# Introduction to Correlation with R | Anscombe’s Quartet

Correlation is one the most commonly [over]used statistical tool. In short, it measures how strong the relationship between two variables. It’s important to realize that correlation doesn’t necessarily imply that one of the variables affects the other.

# Basic Calculation and Definition

Covariance also measures the relationship between two variables, but it is not scaled, so it can’t tell you the strength of that relationship. For example, Let’s look at the following vectors a, b and c. Vector c is simply a 10X-scaled transformation of vector b, and vector a has no transformational relationship with vector b or c.

 a b c 1 4 40 2 5 50 3 6 60 4 8 80 5 8 80 5 4 40 6 10 100 7 12 120 10 15 150 4 9 90 8 12 120

Plotted out, a vs. b and a vs. c look identical except the y-axis is scaled differently for each. When the covariance is taken of both a & b and a & c, you get different a large difference in results. The covariance between a & b is much smaller than the covariance between a & c even though the plots are identical except the scale. The y-axis on the c vs. a plot goes to 150 instead of 15.

$latex cov(X, Y) = \frac{\Sigma_i^N{(X_i – \bar X)(Y_i – \bar Y)}}{N-1} &s=2$

$latex cov(a, b) = 8.5 &s=2$

$latex cov(a, c) = 85 &s=2$

To account for this, correlation is takes covariance and scales it by the product of the standard deviations of the two variables.

$latex cor(X, Y) = \frac{cov(X, Y)}{s_X s_Y} &s=2$

$latex cor(a, b) = 0.8954 &s=2$

$latex cor(a, c) = 0.8954 &s=2$

Now, correlation describes how strong the relationship between the two vectors regardless of the scale. Since the standard deviation in vector c is much greater than vector b, this accounts for the larger covariance term and produces identical correlations terms. The correlation coefficient will fall between -1 and 1. Both -1 and 1 indicate a strong relationship, while the sign of the coefficient indicates the direction of the relationship. A correlation of 0 indicates no relationship.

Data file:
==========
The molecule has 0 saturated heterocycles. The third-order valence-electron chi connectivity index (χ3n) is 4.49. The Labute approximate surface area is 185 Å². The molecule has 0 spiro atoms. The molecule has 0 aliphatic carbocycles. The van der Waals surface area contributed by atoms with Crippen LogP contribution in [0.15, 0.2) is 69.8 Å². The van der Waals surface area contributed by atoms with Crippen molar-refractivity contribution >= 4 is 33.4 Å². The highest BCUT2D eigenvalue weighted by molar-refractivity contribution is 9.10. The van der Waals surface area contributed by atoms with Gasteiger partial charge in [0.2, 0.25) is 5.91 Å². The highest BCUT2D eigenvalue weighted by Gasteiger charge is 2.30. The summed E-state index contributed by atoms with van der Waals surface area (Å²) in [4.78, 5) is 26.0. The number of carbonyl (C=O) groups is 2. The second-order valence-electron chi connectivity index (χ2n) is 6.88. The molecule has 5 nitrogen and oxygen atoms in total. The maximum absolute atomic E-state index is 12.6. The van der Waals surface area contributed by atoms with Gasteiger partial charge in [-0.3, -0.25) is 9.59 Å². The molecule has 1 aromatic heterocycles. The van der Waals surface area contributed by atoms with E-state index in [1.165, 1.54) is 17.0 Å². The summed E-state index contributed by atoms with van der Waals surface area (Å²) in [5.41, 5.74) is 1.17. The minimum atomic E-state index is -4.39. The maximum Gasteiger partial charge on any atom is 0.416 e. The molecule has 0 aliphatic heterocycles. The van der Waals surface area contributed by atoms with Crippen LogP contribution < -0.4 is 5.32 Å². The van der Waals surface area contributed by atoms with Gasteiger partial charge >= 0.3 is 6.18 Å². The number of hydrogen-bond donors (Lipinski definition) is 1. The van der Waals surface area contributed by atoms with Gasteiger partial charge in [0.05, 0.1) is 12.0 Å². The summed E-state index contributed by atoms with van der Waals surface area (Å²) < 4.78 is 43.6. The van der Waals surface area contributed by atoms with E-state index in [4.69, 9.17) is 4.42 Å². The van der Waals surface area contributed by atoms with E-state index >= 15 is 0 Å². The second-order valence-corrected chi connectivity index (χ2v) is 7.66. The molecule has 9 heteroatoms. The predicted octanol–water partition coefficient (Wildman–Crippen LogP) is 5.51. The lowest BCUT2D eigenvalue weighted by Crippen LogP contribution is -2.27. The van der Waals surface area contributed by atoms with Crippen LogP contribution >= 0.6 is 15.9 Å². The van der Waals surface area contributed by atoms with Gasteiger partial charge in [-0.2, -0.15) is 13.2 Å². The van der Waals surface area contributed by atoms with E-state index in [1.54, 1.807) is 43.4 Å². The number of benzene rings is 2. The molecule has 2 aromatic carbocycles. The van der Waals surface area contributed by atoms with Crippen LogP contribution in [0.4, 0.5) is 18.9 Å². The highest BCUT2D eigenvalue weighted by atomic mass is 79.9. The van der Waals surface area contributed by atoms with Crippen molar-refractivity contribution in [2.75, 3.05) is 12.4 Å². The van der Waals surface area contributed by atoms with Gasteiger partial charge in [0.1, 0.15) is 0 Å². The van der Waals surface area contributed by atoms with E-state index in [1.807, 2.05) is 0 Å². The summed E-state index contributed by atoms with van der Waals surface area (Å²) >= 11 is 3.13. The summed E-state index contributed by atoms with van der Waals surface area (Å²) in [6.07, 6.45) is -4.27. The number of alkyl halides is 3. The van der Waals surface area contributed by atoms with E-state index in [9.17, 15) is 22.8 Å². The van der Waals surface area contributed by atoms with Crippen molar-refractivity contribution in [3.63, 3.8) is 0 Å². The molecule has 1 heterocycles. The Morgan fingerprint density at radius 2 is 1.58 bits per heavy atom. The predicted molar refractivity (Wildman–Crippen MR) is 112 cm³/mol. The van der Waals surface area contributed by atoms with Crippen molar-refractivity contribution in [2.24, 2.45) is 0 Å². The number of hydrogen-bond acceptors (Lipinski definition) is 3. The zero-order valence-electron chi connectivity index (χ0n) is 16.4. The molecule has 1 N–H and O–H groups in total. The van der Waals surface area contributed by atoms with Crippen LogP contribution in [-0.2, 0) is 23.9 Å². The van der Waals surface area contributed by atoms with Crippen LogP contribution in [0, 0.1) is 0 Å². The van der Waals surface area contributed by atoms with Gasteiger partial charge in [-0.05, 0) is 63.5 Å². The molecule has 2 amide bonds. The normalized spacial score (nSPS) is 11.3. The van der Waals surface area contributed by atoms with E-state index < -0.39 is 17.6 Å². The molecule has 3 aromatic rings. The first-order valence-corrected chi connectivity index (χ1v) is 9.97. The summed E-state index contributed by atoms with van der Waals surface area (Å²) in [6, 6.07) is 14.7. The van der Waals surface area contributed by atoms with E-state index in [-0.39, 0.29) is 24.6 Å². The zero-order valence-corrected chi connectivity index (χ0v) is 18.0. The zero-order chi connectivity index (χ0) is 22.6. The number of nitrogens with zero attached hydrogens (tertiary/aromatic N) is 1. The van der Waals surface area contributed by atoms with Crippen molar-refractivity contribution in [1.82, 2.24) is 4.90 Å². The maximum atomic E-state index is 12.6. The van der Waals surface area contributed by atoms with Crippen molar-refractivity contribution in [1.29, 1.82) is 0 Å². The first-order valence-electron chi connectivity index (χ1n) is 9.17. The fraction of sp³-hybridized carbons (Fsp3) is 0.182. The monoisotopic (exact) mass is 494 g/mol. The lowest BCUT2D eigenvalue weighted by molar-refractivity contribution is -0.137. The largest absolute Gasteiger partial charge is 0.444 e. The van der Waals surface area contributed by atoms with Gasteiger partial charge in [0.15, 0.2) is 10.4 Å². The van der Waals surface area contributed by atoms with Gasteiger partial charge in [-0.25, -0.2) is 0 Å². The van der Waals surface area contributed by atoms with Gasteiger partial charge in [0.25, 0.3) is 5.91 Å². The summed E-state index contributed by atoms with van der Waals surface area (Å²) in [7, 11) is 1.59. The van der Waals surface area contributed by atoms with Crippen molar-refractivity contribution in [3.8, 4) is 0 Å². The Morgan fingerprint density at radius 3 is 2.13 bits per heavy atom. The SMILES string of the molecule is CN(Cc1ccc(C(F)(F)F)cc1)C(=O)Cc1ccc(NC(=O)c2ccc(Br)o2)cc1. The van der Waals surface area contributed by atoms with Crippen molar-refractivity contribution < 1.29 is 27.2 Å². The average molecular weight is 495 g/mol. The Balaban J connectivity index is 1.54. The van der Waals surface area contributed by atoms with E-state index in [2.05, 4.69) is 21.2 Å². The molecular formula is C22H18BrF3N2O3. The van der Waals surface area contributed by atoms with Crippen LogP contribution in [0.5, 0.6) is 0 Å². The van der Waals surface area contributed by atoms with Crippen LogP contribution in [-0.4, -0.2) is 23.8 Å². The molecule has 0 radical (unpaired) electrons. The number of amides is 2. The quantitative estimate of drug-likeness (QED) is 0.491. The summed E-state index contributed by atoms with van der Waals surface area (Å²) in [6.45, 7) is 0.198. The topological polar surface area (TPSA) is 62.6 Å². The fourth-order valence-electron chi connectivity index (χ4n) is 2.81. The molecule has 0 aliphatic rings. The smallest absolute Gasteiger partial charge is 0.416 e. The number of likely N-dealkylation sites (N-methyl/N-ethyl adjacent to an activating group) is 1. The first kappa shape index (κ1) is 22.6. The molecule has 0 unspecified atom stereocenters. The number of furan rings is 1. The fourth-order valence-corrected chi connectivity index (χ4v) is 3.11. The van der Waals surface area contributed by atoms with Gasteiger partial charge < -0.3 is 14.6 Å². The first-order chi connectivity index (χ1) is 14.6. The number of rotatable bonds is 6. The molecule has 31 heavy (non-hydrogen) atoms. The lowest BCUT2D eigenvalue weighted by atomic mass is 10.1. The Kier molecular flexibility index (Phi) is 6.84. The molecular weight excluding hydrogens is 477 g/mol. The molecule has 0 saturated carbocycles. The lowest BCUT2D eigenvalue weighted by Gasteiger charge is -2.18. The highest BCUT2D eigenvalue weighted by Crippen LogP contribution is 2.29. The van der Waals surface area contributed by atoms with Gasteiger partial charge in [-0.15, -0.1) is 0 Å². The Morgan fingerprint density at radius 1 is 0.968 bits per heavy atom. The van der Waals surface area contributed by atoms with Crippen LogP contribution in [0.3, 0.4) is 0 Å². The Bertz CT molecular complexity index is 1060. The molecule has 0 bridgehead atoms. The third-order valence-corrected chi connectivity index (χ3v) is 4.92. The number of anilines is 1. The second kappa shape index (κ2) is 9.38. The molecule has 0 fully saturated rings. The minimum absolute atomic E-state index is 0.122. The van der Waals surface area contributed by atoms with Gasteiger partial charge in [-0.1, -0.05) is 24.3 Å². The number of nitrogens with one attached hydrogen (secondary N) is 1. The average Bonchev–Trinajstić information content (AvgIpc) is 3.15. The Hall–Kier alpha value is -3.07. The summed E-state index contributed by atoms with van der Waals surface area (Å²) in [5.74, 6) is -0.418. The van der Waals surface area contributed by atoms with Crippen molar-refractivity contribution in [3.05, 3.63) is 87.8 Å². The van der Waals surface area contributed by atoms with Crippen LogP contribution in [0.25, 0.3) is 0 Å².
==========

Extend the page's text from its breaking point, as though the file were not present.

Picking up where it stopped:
Here’s the R code that will run through the calculations.

# Caution | Anscombe’s Quartet

Correlation is great. It’s a basic tool that is easy to understand, but it has its limitations. The most prominent being the correlation =/= causation caveat. The linked BuzzFeed article does a good job explaining the concept some ridiculous examples, but there are real-life examples being researched or argued in crime and public policy. For example, crime is a problem that has so many variables that it’s hard to isolate one factor. Politicians and pundits still try.

Another famous caution about using correlation is Anscombe’s Quartet. Anscombe’s Quartet uses different sets of data to achieve the same correlation coefficient (0.8164 give or take some rounding). This exercise is typically used to emphasize why it’s important to visualize data.

The graphs demonstrates how different the data sets can be. If this was real-world data, the green and yellow plots would be investigated for outliers, and the blue plot would probably be modeled with non-linear terms. Only the red plot would be consider appropriate for a basic, linear model.